This episode is quite the mixed bag. There are three types of scenes here: the good, the bad, and the dull.
After his first mysterious appearance in the last episode, Mr. Tojamura continues to intrigue as he makes an offer to purchase Ben’s land. What’s the catch? Elsewhere, though it fails to generate suspense, Coop and Harry going to save Audrey maintains interest. Unfortunately, the main reason it’s compelling is that her captors are kind of boring, and we’re relieved we’ll be spending less time with them.
The best subplot of the episode – strong enough for the episode to rate as highly as it does despite its flaws – is easily the Donna-Harold story. Despite Lenny von Dohlen’s worst efforts, I can see what she sees in Harold. The high point is Donna relating to him something that happened with Laura and some boys; it’s an evocative, very well-written passage. Her subsequent betrayal of him is tragic, and the scene where Maddy breaks in to look for the diary is suspenseful. It is also well-staged, with Donna and Harold coming out of two different doors.
The only problem (and here’s where we enter the “bad” section) is the episode’s final moment, which I blame on everyone involved. Screenwriter Barry Pullman apparently decided it was a good idea to turn Harold into a psycho. Director Graeme Clifford gives the scene a cheap horror vibe with overly dramatic lighting. And von Dohlen’s laughable performance reaches its apex here. Oh, and also: the face-cutting looks very fake.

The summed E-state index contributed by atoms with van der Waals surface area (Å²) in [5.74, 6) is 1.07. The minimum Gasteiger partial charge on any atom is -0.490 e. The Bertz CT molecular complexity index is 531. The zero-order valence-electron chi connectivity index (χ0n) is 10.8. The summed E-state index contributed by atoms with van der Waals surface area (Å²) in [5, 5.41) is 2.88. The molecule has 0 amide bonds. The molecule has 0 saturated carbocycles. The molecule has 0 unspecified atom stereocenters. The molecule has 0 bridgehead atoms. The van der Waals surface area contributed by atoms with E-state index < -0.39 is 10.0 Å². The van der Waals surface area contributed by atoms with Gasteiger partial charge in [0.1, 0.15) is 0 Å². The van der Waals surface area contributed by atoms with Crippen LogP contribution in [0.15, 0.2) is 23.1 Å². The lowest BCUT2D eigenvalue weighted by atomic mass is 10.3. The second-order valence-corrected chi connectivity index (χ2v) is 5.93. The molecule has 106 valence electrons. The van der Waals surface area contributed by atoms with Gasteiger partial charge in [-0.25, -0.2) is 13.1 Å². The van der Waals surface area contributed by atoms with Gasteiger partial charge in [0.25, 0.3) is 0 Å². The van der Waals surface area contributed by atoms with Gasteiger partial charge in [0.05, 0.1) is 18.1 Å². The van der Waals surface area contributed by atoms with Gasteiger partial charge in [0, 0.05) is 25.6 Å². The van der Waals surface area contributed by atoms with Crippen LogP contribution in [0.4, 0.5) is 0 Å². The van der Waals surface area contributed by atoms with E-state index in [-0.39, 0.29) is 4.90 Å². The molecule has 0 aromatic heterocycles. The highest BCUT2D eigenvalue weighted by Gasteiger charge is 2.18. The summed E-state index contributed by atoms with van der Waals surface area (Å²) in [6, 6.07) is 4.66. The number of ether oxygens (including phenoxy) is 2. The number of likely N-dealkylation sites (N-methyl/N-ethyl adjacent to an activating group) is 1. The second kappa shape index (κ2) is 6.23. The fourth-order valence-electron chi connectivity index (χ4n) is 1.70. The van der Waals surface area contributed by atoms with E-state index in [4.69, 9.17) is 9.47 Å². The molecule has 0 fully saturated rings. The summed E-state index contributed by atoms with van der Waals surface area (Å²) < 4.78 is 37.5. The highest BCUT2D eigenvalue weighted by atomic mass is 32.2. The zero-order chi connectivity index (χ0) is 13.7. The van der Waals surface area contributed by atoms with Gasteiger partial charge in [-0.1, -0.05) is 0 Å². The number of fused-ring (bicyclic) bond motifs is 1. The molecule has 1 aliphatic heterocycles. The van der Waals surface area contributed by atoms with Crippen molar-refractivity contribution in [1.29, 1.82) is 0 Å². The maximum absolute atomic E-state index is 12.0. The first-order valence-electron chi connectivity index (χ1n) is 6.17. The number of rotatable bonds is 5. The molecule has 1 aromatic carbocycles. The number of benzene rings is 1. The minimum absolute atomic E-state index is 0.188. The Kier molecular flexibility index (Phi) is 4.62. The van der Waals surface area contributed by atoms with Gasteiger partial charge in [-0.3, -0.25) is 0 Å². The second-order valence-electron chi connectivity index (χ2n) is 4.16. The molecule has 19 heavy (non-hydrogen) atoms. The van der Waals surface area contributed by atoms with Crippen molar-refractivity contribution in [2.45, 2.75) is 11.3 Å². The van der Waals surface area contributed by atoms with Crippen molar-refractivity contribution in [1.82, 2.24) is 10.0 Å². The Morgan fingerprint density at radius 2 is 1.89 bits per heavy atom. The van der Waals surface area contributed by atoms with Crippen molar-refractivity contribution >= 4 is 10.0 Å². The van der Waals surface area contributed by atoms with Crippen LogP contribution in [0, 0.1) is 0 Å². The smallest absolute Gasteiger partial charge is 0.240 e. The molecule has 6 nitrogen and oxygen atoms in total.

Also belonging in the negative column: Nadine pulling off the fridge door (super-Nadine is a dead-end); the cheesy moment an owl hoots ominously at Cooper; and that entire slapstick scene with the medical equipment guy. Ugh.
Perhaps equally damaging are scenes that are as dull as dishwater. The hearings for Leland and Leo are the main culprits. I couldn’t bring myself to care for anything happening in them. It felt like a waste of film.
- Cooper punches a woman in the stomach! I’m sure some would say that’s misogynistic, but it’s really the opposite. She was a threat that needed to be neutralized, no matter the gender.
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